Many years ago a friend remarked to me on the strangeness of the circumstance that the greatest event in the history of a nation, its conversion to Christianity, largely as it is often recorded in national legends, has never been selected as a theme for poetry. That event may indeed not supply the materials necessary for an Epic or a Drama, yet it can hardly fail to abound in details significant and pathetic, which especially invite poetic illustration. With the primary interest of that great crisis, many others, philosophical, social, and political, generally connect themselves. Antecedent to a nation's conversion, the events of centuries have commonly either conduced to it, or thrown obstacles in its way; while the history as well as the character of that nation in the subsequent ages is certain to have been in a principal measure modified by that event. Looking back consequently on that period in which the moral influences of ages, early and late, are imaged, a people recognises its own features as in a mirror, but sees them such as they were when their expression was still undetermined; and it may well be struck by the resemblance at once to what now exists, and also by the dissimilitude. Many countries have unhappily lost almost all authentic records connected with their conversion. Such would have been the fate of England also, had it not been for a single book, 'Bede's Ecclesiastical History.' In the following poems I have endeavoured to walk in the footsteps of that great master. Their scope will best be indicated by some remarks upon the character of that wonderful age which he records.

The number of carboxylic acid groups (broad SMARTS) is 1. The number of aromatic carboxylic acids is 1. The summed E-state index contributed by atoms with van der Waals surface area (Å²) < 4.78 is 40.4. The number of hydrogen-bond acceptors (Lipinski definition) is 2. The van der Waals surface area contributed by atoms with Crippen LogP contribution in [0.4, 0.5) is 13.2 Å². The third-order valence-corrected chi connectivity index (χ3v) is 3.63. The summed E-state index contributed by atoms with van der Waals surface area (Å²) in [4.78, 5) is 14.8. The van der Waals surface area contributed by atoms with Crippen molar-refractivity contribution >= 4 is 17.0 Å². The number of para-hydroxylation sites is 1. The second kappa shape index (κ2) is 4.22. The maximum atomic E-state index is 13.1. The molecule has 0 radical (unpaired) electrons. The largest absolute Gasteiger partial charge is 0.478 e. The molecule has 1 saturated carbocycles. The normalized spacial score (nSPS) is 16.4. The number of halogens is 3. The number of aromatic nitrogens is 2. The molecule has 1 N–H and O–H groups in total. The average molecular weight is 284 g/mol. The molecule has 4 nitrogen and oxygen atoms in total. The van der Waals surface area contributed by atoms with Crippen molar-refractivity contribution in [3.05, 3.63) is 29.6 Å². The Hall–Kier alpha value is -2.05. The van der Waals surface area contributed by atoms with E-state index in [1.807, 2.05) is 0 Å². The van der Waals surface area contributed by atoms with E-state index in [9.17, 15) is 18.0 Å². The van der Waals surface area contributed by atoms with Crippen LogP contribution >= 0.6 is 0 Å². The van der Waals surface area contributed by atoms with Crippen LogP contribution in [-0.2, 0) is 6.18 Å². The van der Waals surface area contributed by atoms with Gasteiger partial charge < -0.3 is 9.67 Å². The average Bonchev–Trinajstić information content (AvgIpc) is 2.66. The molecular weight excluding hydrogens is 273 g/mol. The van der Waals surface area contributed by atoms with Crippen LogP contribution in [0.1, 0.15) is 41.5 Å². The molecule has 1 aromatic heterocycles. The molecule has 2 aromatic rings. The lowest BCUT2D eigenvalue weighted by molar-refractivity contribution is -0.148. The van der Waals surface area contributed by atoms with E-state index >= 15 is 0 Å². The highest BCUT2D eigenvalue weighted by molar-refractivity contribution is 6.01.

St. Augustine landed in the Isle of Thanet A.D. 597, and Bede died A.D. 735. The intervening period, that of his chronicle, is the golden age of Anglo-Saxon sanctity. Notwithstanding some twenty or thirty years of pagan reaction, it was a time of rapid though not uninterrupted progress, and one of an interest the more touching when contrasted with the calamities which followed so soon. Between the death of Bede and the first Danish invasion, were eighty years, largely years of decline, moral and religious. Then followed eighty years of retribution, those of the earlier Danish wars, till, with the triumph of Alfred, England's greatest king, came the Christian restoration. Once more periods of relaxed morals and sacrilegious princes alternated with intervals of reform; again and again the Northmen over-swept the land. The 460 years of Anglo-Saxon Christianity constituted a period of memorable achievements and sad vicissitudes; but that period included more than a hundred years of high sanctity, belonging for the most part to the seventh century, a century to England as glorious as was the thirteenth to Mediæval Europe.
Within that century the kingdoms of the Heptarchy successively became Christian, and those among them which had relapsed returned to the Faith. Sovereigns, many of whom had boasted a descent from Odin himself, stood as interpreters beside the missionaries when they preached, and rivalled each other in the zeal with which they built churches, some of which were founded on the sites of ancient temples, though, in other cases, with a charitable prudence, the existing fanes were spared, purified, and adapted to Christian worship....